So: Congrats are in order to Ben McConnell and Jackie Huba, authors of Citizen Marketers: When People are the Message. It’s a thoroughly researched book that provides many examples of ordinary people who
volunteered their time and energy either on behalf of or against a product or service. That it touches on recent, consumer-generated pop cultural phenomenon, such as Snakes on a Plane (here and here)and Lonelygirl15 (here and here) gives it currency.
On the other hand, one of the challenges of the book is that it also feels almost entirely axiomatic. But I’m going to proceed cautiously here, because I want to be fair. While much of the book seemed familiar, I want to step back and try to look at the book from the position of someone who’s not as deeply involved in social media as am I. With that said, let’s assume that the McConnell and Huba indeed wrote the book for all of those people who are just now visiting MySpace for the first time. And, believe me, there are a lot of people in that category.
So, if I were part of that group, what would some takeaways be?
Citizen marketing is going on all around you. Empowered by access to
digital production and distribution tools and a broadband connection,
your neighbors, friends and family members are making their brand
- Should brands embrace citizen marketers, particularly if they’re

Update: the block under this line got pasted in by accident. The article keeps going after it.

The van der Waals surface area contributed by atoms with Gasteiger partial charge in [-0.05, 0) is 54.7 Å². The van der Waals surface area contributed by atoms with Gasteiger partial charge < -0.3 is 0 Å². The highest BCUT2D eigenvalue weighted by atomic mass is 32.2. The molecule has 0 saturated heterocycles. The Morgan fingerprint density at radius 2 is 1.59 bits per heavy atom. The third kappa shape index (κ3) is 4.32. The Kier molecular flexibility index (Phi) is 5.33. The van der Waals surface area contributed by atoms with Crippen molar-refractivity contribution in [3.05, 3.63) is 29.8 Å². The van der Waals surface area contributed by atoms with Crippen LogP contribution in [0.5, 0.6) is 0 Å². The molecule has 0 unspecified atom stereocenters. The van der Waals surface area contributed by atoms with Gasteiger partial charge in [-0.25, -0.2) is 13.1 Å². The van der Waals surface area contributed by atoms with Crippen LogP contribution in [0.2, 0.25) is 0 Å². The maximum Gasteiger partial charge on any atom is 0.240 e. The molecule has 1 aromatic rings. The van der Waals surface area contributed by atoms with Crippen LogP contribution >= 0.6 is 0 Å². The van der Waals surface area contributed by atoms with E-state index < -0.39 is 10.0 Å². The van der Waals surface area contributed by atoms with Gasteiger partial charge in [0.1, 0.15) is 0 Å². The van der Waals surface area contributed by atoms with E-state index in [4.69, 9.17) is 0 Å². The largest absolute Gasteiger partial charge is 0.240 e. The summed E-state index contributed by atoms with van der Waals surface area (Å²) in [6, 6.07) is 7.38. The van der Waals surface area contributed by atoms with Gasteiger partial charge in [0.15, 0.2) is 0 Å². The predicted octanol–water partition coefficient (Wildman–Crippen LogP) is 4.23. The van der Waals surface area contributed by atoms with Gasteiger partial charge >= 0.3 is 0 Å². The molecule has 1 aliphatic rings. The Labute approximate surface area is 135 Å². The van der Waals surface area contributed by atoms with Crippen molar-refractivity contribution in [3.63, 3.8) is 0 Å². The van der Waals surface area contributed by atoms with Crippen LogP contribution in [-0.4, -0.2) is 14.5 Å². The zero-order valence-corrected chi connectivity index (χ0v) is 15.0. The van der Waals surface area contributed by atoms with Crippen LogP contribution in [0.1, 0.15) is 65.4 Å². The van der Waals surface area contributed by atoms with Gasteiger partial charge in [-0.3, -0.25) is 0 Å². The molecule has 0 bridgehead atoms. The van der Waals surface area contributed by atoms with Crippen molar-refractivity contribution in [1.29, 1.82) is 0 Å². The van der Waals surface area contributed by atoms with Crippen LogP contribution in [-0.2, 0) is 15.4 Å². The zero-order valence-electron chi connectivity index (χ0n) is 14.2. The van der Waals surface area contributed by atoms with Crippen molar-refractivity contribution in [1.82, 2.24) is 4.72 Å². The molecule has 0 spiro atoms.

supporters or evangelists for the brand? I think so. However, as the
authors point out, corporate reactions to citizen marketing range from
full-fledged support to completely ignoring the community that’s
formed, all several points in between. At best, this is a
short-sighted, head-in-the-sand approach.
- Those brands that do embrace these communities can reap considerable
benefits. McConnell and Huba provide several examples of companies
that were able to integrate the feedback of an active and engaged
constituency into improved product design and service delivery.
Most interesting to me is the idea that this “collaborative
citizenry”—if leveraged properly, delicately—could function as an
“early warning system” for the company, one that can help it spot
trends and cultural innovation that are heading its way. This is
particularly important, given the increasing need for marketers to be
better in tune with popular culture. The authors put it like this:
. . .the Threadless [an online t-shirt company] model of
collaborative citizenry could make it possible for a company to create
a more reliable forecasting system for choosy customers. It could more
accurately gauge demand for trendy products. It could create a
trustworthy source of repeat purchasers. It could help identify a
lemon before it becomes a lemon.
If you’re further interested in this book and its subject, I encourage
you to check out the authors’ blog, Church of the Customer.